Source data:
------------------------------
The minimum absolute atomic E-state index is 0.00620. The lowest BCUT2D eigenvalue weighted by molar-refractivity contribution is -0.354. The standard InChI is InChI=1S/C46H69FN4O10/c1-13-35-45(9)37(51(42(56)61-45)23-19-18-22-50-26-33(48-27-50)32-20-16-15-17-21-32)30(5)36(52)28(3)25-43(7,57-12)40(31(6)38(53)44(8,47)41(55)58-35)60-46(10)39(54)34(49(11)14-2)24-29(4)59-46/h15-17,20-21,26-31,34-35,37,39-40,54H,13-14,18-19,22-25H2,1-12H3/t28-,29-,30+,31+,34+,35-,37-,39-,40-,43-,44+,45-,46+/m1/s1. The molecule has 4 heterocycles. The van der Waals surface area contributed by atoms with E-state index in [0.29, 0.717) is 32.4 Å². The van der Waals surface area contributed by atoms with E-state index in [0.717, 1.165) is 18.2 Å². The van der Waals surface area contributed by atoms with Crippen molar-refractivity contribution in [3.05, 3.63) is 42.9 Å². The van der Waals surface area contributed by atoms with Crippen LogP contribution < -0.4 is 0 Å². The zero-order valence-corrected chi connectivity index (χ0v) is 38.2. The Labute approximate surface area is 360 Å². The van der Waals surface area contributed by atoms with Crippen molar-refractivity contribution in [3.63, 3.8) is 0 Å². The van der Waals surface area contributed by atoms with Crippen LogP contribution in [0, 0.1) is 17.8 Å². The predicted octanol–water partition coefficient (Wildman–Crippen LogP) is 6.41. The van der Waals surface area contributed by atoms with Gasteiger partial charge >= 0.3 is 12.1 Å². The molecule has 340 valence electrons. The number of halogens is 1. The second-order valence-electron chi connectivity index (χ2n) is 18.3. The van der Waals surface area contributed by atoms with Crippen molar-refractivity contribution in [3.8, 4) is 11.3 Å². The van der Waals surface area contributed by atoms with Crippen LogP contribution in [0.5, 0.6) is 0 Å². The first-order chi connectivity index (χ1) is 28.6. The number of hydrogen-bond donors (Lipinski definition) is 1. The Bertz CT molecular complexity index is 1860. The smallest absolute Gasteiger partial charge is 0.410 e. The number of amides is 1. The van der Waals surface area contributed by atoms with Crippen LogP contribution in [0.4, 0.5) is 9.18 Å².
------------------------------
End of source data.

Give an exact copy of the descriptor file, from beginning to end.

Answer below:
The minimum absolute atomic E-state index is 0.00620. The lowest BCUT2D eigenvalue weighted by molar-refractivity contribution is -0.354. The standard InChI is InChI=1S/C46H69FN4O10/c1-13-35-45(9)37(51(42(56)61-45)23-19-18-22-50-26-33(48-27-50)32-20-16-15-17-21-32)30(5)36(52)28(3)25-43(7,57-12)40(31(6)38(53)44(8,47)41(55)58-35)60-46(10)39(54)34(49(11)14-2)24-29(4)59-46/h15-17,20-21,26-31,34-35,37,39-40,54H,13-14,18-19,22-25H2,1-12H3/t28-,29-,30+,31+,34+,35-,37-,39-,40-,43-,44+,45-,46+/m1/s1. The molecule has 4 heterocycles. The van der Waals surface area contributed by atoms with E-state index in [0.29, 0.717) is 32.4 Å². The van der Waals surface area contributed by atoms with E-state index in [0.717, 1.165) is 18.2 Å². The van der Waals surface area contributed by atoms with Crippen molar-refractivity contribution in [3.05, 3.63) is 42.9 Å². The van der Waals surface area contributed by atoms with Crippen LogP contribution < -0.4 is 0 Å². The zero-order valence-corrected chi connectivity index (χ0v) is 38.2. The Labute approximate surface area is 360 Å². The van der Waals surface area contributed by atoms with Crippen molar-refractivity contribution in [3.63, 3.8) is 0 Å². The van der Waals surface area contributed by atoms with Crippen LogP contribution in [0, 0.1) is 17.8 Å². The predicted octanol–water partition coefficient (Wildman–Crippen LogP) is 6.41. The van der Waals surface area contributed by atoms with Gasteiger partial charge >= 0.3 is 12.1 Å². The molecule has 340 valence electrons. The number of halogens is 1. The second-order valence-electron chi connectivity index (χ2n) is 18.3. The van der Waals surface area contributed by atoms with Crippen molar-refractivity contribution in [3.8, 4) is 11.3 Å². The van der Waals surface area contributed by atoms with Crippen LogP contribution in [0.5, 0.6) is 0 Å². The first-order chi connectivity index (χ1) is 28.6. The number of hydrogen-bond donors (Lipinski definition) is 1. The Bertz CT molecular complexity index is 1860. The smallest absolute Gasteiger partial charge is 0.410 e. The number of amides is 1. The van der Waals surface area contributed by atoms with Crippen LogP contribution in [0.4, 0.5) is 9.18 Å².